Limb Asymmetry
 
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Question :
Gautam Ghosh, Archana Vyas, Tarun Chowdhury
B R Singh Hospital for Medical Education & Research, Sealdah, Kolkata, India

Address for Correspondence: Dr. Gautam Ghosh, 23 Ramesh Mitra Road, Kolkata 700025, West Bengal, India. Email: gautamghosh1957@yahoo.co.in
A 7 years old girl born of non-consanguineous marriage presented with painful, non pitting progressive swelling over left thigh and leg along with popliteal cyst for 9 months. She had asymmetric non pitting swelling of right half of face and hand for past 3 years. She had an epidermal nevus on right chest since birth. Development was normal. On anthropometry, her right upper limb circumference was 2 cm more than left side, mid forearm circumference was 1.5 cm more on right than left, mid thigh circumference was 1 cm more on left than right, and mid leg circumference was 3.5 cm more on left than right. Her right palm and mid face also showed hypertrophy as compared to the left. Systemic examination was normal. Doppler of limbs was normal. Tele- lymphangiography of both hands & legs, karyotype for Turner’s Syndrome, mutation in AKT1 kinase for Milroy-Meig’s disease were negative. CT brain showed hemi-megalencephaly on right side (figure 1) and whole body bone scan showed mild asymmetric thickening of long bones in right upper limb and left lower limb. CT abdomen was normal. Muscle biopsy from affected lower limb showed the typical histology of unique muscular dysgenesis, where abnormal zones were adjacent to zones of normal muscle formation and did not follow anatomic boundaries, which clinched the diagnosis.

What is the diagnosis_?
Expert Opinion :
Proteus syndrome, also known as Wiedemann`s syndrome is named after the German pediatrician Hans-Rudolf Wiedemann. {1} It is a disturbance of cellular growth involving ectodermal and mesodermal tissues. {1} The cause is unknown but it is not a mendelian trait. It presents as asymptomatic overgrowth of extremities, verrucous cutaneous lesions, angiomas of various size, thickening of bones, hemimegalencephaly and excessive growth of muscles without weakness. {2} The diagnosis of Proteus syndrome in this patient was made in view of general criteria {mosaic distribution, sporadic occurrence and progressive course} with 2 specific criteria category B- Linear epidermal nevus, asymmetric and disproportionate overgrowth of two of limbs. Patients with Proteus syndrome may have other specific criteria such as category A - cerebriform connective tissue nevus, category B – disproportionate overgrowth of skull, external auditory canal, vertebrae or viscera or specific tumors in the first decade of life or monomorphic parotid adenomas, or Category C - dysregulated adipose tissue or vascular malformations or lung bullae or typical facial phenotype of long face, dolichocephaly, down-slanted palpebral fissures, low nasal bridge, wide or anteverted nares, open mouth at rest. {3} A multi-specialist approach was initiated for follow up and supportive therapy in this patient {orthopaedic follow up for leg length discrepancy, scoliosis and muscle weakness, periodic evaluation of subcutaneous swellings, observation for hematological complications such as thrombocytopenia and thrombosis and periodic follow up for occurrence of lung or brain cysts. Although data are not available at present about long term survival, internal complications may cause early mortality. {3}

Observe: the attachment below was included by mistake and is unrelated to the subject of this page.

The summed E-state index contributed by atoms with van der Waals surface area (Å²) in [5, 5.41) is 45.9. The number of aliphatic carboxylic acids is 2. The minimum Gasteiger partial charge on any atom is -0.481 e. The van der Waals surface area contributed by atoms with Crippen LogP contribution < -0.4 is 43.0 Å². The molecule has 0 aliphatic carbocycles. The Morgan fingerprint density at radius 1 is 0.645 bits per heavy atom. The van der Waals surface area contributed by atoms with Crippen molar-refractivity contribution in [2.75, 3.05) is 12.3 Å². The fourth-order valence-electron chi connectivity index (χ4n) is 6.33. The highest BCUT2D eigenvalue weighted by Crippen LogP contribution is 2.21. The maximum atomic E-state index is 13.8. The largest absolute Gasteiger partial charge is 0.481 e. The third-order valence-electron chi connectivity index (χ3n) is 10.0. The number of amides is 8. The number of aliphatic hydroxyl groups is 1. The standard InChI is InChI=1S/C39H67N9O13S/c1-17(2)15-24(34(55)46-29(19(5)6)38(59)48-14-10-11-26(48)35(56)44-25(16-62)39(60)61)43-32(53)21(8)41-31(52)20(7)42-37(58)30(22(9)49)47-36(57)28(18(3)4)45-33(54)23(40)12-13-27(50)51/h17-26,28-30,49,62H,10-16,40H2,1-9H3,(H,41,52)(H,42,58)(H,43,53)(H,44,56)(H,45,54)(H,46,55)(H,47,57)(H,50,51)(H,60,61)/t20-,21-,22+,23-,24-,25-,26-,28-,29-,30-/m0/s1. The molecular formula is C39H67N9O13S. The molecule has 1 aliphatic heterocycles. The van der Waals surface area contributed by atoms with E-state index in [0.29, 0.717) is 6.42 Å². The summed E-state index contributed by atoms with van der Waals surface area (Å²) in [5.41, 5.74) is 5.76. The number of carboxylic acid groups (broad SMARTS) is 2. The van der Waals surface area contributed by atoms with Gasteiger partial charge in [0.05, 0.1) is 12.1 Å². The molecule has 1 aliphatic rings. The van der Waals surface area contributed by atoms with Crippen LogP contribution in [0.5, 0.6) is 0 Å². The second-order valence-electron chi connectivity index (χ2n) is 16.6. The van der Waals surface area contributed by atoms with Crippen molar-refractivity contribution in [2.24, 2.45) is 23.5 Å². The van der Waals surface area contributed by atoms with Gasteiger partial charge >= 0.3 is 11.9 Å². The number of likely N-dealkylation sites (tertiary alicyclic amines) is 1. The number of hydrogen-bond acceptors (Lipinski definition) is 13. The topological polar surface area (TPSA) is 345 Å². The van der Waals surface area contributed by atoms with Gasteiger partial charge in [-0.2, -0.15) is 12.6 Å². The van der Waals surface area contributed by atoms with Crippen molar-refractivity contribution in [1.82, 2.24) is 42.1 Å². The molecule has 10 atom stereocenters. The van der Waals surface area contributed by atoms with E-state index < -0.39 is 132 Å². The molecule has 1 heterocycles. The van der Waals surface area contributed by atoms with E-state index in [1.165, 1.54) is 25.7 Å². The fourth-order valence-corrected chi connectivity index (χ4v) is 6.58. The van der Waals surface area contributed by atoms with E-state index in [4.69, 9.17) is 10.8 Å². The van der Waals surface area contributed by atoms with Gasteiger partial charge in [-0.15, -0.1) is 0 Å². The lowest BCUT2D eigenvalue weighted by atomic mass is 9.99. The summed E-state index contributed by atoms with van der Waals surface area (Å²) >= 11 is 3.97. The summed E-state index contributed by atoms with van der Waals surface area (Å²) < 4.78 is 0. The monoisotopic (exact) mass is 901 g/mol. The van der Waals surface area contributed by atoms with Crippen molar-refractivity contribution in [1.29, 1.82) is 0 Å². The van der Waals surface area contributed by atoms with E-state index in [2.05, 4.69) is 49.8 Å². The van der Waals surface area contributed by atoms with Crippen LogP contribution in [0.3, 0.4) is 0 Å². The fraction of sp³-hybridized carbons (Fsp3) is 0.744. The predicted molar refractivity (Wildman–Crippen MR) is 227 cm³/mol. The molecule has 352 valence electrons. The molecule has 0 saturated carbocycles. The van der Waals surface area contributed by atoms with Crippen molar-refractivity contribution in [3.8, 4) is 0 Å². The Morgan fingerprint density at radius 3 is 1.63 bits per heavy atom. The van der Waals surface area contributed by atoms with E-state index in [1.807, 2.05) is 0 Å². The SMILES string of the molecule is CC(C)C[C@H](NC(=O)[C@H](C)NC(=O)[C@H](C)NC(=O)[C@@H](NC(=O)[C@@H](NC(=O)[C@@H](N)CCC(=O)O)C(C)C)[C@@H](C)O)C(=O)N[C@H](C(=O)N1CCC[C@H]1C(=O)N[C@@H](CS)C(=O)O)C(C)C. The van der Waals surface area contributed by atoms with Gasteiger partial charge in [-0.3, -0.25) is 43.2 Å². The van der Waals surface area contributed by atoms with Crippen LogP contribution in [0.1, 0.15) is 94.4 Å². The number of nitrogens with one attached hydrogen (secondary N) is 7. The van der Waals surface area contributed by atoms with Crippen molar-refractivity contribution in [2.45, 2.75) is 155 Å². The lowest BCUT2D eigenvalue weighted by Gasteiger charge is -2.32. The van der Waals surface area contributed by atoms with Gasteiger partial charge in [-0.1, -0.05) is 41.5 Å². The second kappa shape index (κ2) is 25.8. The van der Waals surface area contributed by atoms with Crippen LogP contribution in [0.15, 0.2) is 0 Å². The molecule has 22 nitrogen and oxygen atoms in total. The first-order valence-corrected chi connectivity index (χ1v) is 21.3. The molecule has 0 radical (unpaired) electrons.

References
1. Cohen MM, Hayden PW. Hamartomatous syndrome. In: William J, Timothy B, Dirk E {eds}. Andrews` Diseases of the Skin: Clinical Dermatology. 10th edn. Philadelphia. Saunders. 2005: 554-555
2. Sarnat HB. Neuromuscular disorders. In: Kleigman RM, Behrman RE, Jewson HB, Stanton BF. {eds} Nelson’s Textbook of Pediatrics. 18th edn, vol 2. Elseiver. Philadelphia. 2008: 2539.
3. Biesecker L, Happle R, Mulliken J, Weksberg R, Graham J, Viljoen D, Cohen M. Proteus syndrome: differential diagnosis, and patient evaluation. Am J Med Genet. 1999` 84: 389–395

Correct Answers : yes  11%

Last Shown : Dec 2014
 
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